Double-sided tape

Wooden skewers

Download Instructions for Recycled Flowers


Monstrous Hybrids

We learned about monstrous hybrids Dr. Inna Alesina at Stevenson University.

A monstrous hybrid is something that is made of multiple kinds of materials that make it difficult to recycle as-is. One way to face this kind of challenging item is to re-use or re-purpose it! In this activity you can decorate your very own monstrous hybrid tin can monster – we bet you can think of lots of ways to use your monster. (May we suggest a tin can relay race?)

Supplies needed:

Tin cans (empty and clean)

Scissors

Glue or tape

Markers or sharpies

Download Instructions for Monstrous Hybrids

Download Sample Monster Label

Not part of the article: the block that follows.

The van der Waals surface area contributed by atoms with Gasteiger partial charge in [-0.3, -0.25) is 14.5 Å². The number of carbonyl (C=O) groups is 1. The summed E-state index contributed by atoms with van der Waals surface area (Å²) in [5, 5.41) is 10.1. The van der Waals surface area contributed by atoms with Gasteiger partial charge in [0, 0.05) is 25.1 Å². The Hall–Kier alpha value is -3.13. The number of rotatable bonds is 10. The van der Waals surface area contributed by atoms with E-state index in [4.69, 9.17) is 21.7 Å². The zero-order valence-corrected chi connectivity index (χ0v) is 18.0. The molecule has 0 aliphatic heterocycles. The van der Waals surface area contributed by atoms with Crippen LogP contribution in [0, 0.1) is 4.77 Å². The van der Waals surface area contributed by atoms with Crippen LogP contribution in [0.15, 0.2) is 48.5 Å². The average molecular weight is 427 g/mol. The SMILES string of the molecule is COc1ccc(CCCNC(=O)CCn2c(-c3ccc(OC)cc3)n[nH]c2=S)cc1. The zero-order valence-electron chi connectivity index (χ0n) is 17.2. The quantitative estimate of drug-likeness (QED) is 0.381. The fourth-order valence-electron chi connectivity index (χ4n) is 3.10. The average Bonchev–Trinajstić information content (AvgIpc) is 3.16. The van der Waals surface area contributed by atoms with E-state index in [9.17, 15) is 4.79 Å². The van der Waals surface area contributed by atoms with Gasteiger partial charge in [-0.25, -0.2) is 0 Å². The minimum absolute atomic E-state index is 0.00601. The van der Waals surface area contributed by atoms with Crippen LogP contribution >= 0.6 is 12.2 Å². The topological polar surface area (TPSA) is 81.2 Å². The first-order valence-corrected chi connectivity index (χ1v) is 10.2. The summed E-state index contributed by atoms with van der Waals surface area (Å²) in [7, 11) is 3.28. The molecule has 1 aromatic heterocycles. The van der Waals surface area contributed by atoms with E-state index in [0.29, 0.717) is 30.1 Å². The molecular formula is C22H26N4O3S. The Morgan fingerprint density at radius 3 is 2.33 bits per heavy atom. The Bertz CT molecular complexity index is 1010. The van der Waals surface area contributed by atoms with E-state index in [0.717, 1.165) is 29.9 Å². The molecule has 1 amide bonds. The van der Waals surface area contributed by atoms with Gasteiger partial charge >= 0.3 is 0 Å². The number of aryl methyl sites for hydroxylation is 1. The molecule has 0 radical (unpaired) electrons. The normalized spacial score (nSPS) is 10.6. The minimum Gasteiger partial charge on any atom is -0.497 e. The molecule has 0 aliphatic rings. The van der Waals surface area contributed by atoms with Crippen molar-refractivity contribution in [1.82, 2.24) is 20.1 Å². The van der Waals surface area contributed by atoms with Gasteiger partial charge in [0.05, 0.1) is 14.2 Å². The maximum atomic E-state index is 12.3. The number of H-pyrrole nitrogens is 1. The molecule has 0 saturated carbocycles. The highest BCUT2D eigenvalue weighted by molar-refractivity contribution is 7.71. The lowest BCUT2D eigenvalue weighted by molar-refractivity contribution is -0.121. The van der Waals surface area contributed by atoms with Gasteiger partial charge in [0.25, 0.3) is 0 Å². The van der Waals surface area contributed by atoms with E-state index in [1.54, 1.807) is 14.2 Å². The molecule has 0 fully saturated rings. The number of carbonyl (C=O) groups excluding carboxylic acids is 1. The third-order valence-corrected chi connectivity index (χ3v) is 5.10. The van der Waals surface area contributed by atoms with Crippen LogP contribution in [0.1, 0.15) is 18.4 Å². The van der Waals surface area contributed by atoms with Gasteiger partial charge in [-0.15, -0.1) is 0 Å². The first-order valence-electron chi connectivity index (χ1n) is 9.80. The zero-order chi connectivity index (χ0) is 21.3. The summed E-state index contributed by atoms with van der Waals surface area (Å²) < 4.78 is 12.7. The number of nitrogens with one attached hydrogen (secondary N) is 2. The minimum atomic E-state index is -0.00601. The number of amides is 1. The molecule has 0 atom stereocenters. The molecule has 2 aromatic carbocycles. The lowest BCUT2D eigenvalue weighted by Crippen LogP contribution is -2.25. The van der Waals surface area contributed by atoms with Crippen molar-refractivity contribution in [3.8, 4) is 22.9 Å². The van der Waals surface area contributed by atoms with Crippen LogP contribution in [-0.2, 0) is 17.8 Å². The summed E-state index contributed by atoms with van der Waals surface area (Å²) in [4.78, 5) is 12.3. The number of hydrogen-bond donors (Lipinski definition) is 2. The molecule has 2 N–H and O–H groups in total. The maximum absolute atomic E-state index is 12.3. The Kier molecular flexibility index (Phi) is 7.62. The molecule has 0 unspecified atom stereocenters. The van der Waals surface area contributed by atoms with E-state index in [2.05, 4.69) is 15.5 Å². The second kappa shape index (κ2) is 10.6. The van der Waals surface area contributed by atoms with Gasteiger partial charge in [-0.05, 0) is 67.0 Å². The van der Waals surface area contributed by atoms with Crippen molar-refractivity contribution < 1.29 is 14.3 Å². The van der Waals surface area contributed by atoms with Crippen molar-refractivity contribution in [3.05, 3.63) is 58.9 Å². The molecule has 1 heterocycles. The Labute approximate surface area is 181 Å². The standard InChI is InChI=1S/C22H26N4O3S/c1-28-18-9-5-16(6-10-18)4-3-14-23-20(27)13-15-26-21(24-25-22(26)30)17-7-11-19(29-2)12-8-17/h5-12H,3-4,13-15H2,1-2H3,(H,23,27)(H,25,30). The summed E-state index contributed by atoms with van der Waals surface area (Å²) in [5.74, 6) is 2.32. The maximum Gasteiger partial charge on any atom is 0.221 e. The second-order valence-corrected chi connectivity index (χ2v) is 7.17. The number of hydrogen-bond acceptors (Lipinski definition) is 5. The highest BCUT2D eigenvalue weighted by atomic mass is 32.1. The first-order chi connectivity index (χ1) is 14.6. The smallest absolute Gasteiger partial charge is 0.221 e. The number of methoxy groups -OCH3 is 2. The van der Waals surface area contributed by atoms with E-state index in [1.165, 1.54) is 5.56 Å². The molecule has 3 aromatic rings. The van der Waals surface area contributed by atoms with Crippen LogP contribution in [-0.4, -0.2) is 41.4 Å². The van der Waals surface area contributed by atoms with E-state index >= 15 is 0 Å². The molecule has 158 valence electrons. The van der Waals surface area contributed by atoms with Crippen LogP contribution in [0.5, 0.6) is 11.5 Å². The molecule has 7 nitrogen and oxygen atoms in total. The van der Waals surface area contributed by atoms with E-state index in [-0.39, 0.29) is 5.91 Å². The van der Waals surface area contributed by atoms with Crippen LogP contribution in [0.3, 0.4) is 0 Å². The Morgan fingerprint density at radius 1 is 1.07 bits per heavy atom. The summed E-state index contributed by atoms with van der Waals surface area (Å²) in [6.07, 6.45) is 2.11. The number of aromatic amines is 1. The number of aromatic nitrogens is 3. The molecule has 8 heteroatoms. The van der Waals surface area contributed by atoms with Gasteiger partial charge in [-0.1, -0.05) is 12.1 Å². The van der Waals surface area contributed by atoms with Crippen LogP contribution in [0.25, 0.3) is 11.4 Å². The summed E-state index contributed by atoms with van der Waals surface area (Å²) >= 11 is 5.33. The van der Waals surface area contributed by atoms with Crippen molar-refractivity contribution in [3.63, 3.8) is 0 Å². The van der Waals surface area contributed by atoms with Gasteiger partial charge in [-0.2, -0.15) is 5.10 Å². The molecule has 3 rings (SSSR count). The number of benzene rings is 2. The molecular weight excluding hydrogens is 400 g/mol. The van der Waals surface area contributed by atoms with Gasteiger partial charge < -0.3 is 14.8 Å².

Tzedakah Boxes 

Tzedakah boxes from the JMM Collections.

In challenging times such as these, it’s important to think about how we can support our community, especially those in vulnerable populations. One way we can help our community is through tzedakah – collecting money to donate to help those in need. In this activity you can create your own tzedakah box out of recycled materials!

Supplies needed:

Recycled food container

Knife or sharp scissors

Glue

Paper

Markers

Craft supplies (buttons, stamps, scrap paper, etc)

Download Instructions for Tzedakah Boxes


Bottle Cap Windchimes

Plastic bottle caps, JMM 2011.28.3a-g.

This Earth Day activity combines recycling with wind power! Create a windchime using bottle caps and other materials from around the house. Then enjoy the wonderful sound of your chimes throughout the day – try out different kinds of materials to see how they sound different!

Supplies needed:

Plastic lids (bottle tops, lids from jars and milk cartons, etc)

Beads

String or yarn

Needle

Hammer and nail